Five reasons Koeman could be wrong for Barcelona, from causing player mutiny at Valencia to squandering cash at Everton

SO we have it.

Former Southampton and Everton boss Ronald Koeman has been named the new Barcelona manager.

The Dutch legend, who scored the winning goal for the Catalans in their first ever European Cup win, has taken over the reigns from Quique Setien after their 8-2 humbling at the hands of Bayern Munich.

And he's got a big job on his hands – first, convincing talisman Lionel Messi that his future belongs at the Camp Nou.

Second, getting the fallen club back to winning ways after a disastrous season that's saw Barça finish behind Real Madrid in La Liga and end 2019-20 without a trophy.

But is Koeman, 57, the man for the job? SunSport gives you five reasons why he might not be.


At a club where egos are rife, Koeman will have his hands full with managing the world's best players.

And at Valencia, during his stint as boss from 2007-08, he was blessed with a squad that featured the likes of David Villa, David Silva, Juan Mata and Spain legend David Albeda.

It was with the latter who Koeman had the biggest disagreement with.

When the Dutchman took over from Quique Sanchez Flores, Los Ches' fortunes nose-dived.

They crashed out of the Champions League, finishing bottom of their group and failed to qualify for the Uefa Cup.

From being four points off the top of the pace in La Liga, they soon dropped out of contention.

Koeman called a public enquiry.

"Valencia is a ship and those who don't want to be on board, will be out," he said ahead of the January transfer window.

The public flogging of personnel caused a player mutiny – with Albeda and three other first team regulars humiliated by Koeman's slaughtering of them.

Albeda, the club captain, sued the club to terminate his contract.

Two points off the relegation zone, Koeman was sacked by Valencia having lost the dressing room.


After a successful stint at Southampton, thanks to the brilliant recruitment of Sadio Mane, Dusan Tadic and Graziano Pelle, a bigger Premier League job at Everton came around in 2016.

And in his first season he guided the Toffees to a top seven finish – qualifying for the Europa League.

Buoyed by his success, Koeman was handed a sizeable transfer kitty by the Everton board to boost his promising squad and push for a top four finish.

£140million was spent – with the likes of Gylfi Sigurdsson (£40million) and Davy Klaasen for £23.6million coming in.

However, that money would've been best served buying a striker to replace the departing Romelu Lukaku.

Nine games into the new season and Everton were sat in 18th place, following a 5-2 thrashing by Arsenal.

Koeman was given the chop, once again, just 16 months after taking over.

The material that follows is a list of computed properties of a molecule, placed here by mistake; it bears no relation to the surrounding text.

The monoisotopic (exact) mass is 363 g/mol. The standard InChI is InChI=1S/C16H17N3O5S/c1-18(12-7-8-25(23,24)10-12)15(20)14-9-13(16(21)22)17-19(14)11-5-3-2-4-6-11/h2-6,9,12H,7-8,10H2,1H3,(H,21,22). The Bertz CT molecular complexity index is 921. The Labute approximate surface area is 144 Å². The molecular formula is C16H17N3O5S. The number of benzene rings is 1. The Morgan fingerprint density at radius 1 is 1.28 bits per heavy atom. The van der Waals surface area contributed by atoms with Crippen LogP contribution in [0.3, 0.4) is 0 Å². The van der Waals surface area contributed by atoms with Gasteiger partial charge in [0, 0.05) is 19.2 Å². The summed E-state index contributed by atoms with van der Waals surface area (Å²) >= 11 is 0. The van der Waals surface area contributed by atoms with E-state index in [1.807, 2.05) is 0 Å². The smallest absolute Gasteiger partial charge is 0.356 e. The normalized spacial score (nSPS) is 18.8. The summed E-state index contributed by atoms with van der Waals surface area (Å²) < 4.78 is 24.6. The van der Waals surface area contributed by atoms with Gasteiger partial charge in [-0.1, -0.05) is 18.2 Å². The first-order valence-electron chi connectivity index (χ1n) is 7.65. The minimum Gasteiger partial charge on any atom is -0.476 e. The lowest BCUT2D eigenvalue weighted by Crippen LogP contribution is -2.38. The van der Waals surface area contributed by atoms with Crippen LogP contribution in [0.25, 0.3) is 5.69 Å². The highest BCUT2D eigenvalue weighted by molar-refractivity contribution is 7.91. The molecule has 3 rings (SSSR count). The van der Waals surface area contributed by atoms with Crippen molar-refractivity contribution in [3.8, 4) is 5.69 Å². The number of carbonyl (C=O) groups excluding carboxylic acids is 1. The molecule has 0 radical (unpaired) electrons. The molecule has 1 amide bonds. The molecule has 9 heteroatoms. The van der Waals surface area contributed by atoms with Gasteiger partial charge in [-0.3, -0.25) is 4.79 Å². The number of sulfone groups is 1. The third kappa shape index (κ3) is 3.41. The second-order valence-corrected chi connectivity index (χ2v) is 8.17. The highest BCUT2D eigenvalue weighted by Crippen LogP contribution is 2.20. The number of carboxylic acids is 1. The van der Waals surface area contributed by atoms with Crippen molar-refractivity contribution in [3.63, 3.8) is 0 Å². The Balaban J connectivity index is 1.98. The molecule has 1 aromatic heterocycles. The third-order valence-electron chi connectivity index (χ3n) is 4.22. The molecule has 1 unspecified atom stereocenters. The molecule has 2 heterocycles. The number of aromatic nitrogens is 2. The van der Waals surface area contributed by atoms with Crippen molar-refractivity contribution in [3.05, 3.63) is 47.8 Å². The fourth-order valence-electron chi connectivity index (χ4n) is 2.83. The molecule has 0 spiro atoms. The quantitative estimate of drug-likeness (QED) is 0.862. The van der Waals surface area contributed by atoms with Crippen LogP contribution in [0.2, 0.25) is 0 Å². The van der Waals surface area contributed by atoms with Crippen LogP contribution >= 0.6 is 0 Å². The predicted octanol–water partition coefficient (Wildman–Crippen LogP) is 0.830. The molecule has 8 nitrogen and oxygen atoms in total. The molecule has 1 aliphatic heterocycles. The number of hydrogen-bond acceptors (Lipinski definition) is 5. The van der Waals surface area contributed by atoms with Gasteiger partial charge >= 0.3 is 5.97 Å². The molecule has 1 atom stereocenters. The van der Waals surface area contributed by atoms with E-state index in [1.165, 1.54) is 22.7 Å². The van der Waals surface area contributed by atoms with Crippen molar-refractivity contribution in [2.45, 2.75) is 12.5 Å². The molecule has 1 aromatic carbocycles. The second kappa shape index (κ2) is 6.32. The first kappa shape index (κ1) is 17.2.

Managing a club like Barcelona brings with it expectation among its fanbase to win La Liga every season.

If not, a Copa del Rey win and a solid Champions League campaign are a must to appease trigger-happy board members.

For Koeman, the job will bring him stress that could be detrimental to his health.

Least we forget, it was only seven weeks ago that Koeman was rushed to an Amsterdam hospital for an emergency heart procedure.

"As a result of this event you realise what really matters in life," he said back in May.

He added: "At this moment I feel great. Which means that I can face things with a lot of energy, as soon as the ball rolls again."

According to De Telegraaf, Koeman has been told by doctors he has now made a full recovery and is ready to work again.

But when the pressure mounts, and if results go awry, Koeman's health will be put under strain.


Koeman started off his management career strongly in his homeland.

With Ajax he won the Dutch league twice, and scored a job in Portugal with Benfica.

But after failing to land the Portuguese title, he was back in Holland with PSV, who he led to an Eredivisie win in 2007.

The last major trophy Koeman won was with Valencia in 2008 – beating Getafe 3-1 in the Copa del Rey.

Most recently, he led Netherlands to runners-up in the Nations League.

Second place won't cut it at Barcelona.


Koeman has signed a two-year deal with Barcelona.

That doesn't give the new boss much time to sort out his charges.

He's joining a club in crisis, fresh from Champions League humiliation and skint after the coronavirus pandemic stripped their economic muscle in the transfer market.

Add to that Messi's apparent unhappiness and request to leave, Luis Suarez being courted by Ajax, Arthur's drink-driving arrest and the sacking of sporting director Eric Abidal – it looks like an impossible ship to steady.

Is Koeman the right captain to steer them clear of trouble?

Only time will tell.

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